Sunday, November 13, 2005

Fighting back against SLAPPs

I commented last week on some current problems with access to justice. Today, the CP reports on another case where the existing litigation process stacks the deck against all but the wealthiest of citizens:
A stay-at-home mother of three who created a website to alert the government about allegedly dangerous environmental problems in her southwestern Ontario neighbourhood is facing a $2 million libel suit by one of the developers she reported on.

Louisette Lanteigne of Waterloo, Ont., said she grew sick of what she saw during construction in her new subdivision and what appeared to be questionable building practices and labour-code violations...

The statement of claim outlines stories by Lanteigne involving diesel oil spills on subdivision sites, unlocked oil tanks, roofers working without proper safety equipment and possible contamination of soil and water.
There should be exceedingly little chance of the plaintiff being able to recover anywhere near the claimed amount even if it's able to prove that some of the stories were false. But as the article notes, the real issue is with the cost of litigation, as Lanteigne will bear the burden of paying for her own defence even if everything she's said proves to be justified. And it's particularly unfair for Lanteigne to bear all the costs when Ontario's Environment Minister has acknowledged the public good that comes from Lanteigne's reporting.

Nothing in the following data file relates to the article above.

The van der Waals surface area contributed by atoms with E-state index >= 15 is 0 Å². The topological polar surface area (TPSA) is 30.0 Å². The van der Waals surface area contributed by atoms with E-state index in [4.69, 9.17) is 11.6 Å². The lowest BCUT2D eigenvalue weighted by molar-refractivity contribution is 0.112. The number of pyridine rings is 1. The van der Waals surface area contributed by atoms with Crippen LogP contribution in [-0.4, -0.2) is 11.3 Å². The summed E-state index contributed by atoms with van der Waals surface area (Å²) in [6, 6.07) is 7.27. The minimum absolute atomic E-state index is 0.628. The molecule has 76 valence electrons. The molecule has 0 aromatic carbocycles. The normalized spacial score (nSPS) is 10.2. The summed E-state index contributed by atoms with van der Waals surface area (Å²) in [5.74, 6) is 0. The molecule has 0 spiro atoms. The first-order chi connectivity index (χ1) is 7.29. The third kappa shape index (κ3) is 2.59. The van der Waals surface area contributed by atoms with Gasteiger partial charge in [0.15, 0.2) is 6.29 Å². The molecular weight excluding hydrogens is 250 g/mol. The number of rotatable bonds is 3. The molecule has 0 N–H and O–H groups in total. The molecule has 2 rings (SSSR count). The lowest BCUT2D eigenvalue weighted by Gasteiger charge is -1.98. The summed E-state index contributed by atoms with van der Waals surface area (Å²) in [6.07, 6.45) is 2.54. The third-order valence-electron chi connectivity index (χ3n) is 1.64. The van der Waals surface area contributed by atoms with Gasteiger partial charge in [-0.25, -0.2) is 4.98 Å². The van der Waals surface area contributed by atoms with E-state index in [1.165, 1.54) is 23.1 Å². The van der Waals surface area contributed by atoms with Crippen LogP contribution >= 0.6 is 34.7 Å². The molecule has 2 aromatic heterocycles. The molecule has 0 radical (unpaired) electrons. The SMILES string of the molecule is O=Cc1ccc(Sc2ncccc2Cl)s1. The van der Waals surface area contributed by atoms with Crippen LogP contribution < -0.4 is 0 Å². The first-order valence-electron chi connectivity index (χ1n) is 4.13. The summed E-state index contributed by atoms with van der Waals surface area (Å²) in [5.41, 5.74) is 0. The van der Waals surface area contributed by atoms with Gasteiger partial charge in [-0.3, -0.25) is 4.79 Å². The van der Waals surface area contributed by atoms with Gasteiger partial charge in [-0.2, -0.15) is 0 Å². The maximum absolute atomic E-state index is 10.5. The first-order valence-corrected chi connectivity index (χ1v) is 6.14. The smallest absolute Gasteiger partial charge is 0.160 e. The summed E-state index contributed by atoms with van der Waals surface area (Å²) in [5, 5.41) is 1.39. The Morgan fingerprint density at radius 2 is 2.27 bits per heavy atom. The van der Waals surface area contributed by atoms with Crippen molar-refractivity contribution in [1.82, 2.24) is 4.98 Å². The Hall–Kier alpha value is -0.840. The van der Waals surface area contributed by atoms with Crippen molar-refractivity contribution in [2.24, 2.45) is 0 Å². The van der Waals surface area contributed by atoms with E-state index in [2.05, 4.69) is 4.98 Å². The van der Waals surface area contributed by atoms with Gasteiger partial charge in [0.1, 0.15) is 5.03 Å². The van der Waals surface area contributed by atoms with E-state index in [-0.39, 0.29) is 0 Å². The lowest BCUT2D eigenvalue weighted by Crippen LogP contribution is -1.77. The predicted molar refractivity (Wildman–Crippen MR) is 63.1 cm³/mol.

Lanteigne deserves nothing but credit for her efforts to bring the truth to light. But as important as it is to expose any problems in the local development, she may have an even more positive long-term impact if her story causes the government which benefits from those efforts to provide some protection to its citizen watchdogs.

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